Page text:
AFL-CIO President Richard Trumka expressed doubts today about whether Democrats will gain seats in the House come November.
“I wouldn’t rule that out, but I wouldn’t bet the ranch on it this time. We’ll see what happens,” he said in response to a question about whether Democrats will pick up seats in the House. He spoke at a breakfast with reporters hosted by the Christian Science Monitor.
While the union chief predicted the House makeup would stay relatively the same, he went against the grain in predicting Democrats stand to gain seats in the Senate and remain in control there.
“The Senate will remain in Democratic hands,” he said, forecasting that they will pick up seats due to what he characterized as Republicans’ obstructionist attitude. “I think [Republicans will] lose this time around.”
He also lamented that so few moderates exist, saying this year the AFL-CIO is backing fewer Republicans than it has in previous election cycles.
“The ones that were most bipartisan and we could work with are leaving because they are seen as being too liberal,” Trumka said. “More moderates are falling off, and that’s a tragedy for the country.”
As for the general election, Trumka predicted President Barack Obama will be back for a second term but that the race will be close due to the “extraordinary” amount of funds being spent by super PACs.
Trumka was pressed about whether Obama has been as strong of an ally to the labor movement as he promised.
“Has he done everything he can to further the labor movement?” Trumka asked. “That’s a simple answer. No president has ever done as much as they could for the labor movement. But has he done a lot for our workers? Yes.”
Ushering through the 2009 health care law, putting the auto industry back on solid footing and helping to increase safety in the workplace, the union president said, are the best examples of what Obama has been able to accomplish for the working class.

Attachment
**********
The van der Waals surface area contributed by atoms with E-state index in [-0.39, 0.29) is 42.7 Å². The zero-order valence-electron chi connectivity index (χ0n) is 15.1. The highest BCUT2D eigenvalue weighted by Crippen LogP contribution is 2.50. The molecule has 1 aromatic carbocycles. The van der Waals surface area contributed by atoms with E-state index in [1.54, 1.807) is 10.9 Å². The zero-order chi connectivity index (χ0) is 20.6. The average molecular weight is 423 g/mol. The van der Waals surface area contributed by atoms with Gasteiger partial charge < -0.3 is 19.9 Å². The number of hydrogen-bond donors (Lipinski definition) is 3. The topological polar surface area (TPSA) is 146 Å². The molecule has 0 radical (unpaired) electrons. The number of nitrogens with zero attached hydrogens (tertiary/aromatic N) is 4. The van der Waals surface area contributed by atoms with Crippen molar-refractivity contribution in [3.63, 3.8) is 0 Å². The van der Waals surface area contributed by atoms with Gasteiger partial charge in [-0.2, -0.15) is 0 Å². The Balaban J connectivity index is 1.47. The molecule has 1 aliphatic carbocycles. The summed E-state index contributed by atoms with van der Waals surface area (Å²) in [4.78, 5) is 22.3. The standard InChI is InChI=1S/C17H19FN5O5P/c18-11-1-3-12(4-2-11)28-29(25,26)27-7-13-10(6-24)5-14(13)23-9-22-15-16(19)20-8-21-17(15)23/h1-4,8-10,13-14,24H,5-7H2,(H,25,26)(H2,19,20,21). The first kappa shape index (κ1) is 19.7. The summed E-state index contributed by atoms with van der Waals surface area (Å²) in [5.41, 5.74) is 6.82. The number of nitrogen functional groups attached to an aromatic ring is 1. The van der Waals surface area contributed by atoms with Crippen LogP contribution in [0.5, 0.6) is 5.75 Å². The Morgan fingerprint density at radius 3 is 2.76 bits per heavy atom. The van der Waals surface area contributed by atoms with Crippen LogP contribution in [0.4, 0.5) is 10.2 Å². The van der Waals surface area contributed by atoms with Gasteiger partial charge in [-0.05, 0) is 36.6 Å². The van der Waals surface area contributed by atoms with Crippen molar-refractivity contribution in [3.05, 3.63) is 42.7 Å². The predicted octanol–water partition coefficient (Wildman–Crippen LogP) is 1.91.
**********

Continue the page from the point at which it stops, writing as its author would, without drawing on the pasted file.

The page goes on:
He also offered up campaign advice for the president: “Keep talking about jobs, jobs and more jobs.”
Leading up to the national conventions, the AFL-CIO will unleash its biggest voter advocacy effort ever. It will kick off the nationwide effort Aug. 25, when 400,000 members will begin going door to door. When Obama campaigned in 2008, the union turned out 250,000 volunteers.
While union officials generally abhor the new campaign finance rules, Trumka said, they plan to take advantage of language in the Citizens United Supreme Court decision that allows union volunteers to canvas non-union members for the first time, increasing significantly the number of homes and voters they can reach.
“We oppose Citizens United, but since it’s there, we’ll use it,” Trumka said.
In addition to those going door to door, the AFL-CIO will also have 5,000 to 6,000 poll monitors in place through Election Day.
Trumka also said that after the election, the union plans to keep its campaigning advocacy arm in place to create a “permanent program” that will allow the AFL-CIO to apply pressure more quickly when labor issues arise in the new Congress.
Sen. Dianne Feinstein, D-Calif., chairman of the Senate Intelligence Committee, speaks with reporters in the Capitol after a speech on the Senate floor that accused the CIA of searching computers set up for Congressional staff for their research of interrogation programs.